Synaptic depression is a common form of short-term plasticity in the central and peripheral nervous systems. We show that in a network of two reciprocally connected neurons a single depressing synapse can produce two distinct oscillatory regimes. These distinct periodic behaviors can be studied by varying the maximal conductance, ḡinh, of the depressing synapse. For small ḡinh, the network has a short-period solution controlled by intrinsic cellular properties. For large ḡinh, the solution has a much longer period and is controlled by properties of the synapse. We show that in an intermediate range of ḡinh values both stable periodic solutions exist simultaneously. Thus the network can switch oscillatory modes either by changing ḡinh or, for fixed ḡinh, by changing initial conditions.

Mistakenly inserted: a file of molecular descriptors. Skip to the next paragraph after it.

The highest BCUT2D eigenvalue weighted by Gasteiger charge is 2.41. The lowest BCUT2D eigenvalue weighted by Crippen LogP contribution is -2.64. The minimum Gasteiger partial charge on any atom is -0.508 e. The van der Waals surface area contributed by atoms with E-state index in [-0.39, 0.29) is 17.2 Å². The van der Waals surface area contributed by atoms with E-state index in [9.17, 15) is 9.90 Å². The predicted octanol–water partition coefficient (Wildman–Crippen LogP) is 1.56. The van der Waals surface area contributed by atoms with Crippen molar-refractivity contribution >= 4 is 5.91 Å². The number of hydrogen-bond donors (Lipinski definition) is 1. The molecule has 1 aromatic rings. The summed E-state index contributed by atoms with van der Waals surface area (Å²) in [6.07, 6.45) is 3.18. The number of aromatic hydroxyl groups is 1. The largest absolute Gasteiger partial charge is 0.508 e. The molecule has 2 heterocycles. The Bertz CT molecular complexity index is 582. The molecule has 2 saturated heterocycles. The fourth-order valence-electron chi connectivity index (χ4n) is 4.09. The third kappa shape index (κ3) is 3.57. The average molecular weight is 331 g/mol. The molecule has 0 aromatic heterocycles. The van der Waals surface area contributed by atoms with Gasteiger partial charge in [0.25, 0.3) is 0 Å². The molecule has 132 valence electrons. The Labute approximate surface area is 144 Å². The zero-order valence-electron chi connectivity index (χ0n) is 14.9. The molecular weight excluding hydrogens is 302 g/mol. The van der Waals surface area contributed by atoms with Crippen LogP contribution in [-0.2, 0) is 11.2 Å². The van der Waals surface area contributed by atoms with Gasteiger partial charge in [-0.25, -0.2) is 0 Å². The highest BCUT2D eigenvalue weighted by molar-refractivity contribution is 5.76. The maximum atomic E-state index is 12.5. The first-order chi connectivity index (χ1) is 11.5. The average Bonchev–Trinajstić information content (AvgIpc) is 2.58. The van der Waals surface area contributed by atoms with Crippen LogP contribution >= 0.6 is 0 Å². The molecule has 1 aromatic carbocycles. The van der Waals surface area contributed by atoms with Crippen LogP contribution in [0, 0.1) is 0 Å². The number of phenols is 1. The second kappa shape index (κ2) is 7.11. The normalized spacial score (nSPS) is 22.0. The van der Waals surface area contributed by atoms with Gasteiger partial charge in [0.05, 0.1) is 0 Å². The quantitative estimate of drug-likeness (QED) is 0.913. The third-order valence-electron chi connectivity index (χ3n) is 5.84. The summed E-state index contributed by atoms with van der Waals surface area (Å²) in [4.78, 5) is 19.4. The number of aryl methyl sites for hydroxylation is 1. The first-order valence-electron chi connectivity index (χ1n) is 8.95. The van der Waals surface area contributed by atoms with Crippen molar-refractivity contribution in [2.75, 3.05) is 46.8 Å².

All Science Journal Classification (ASJC) codes
- Applied Mathematics
- Synaptic plasticity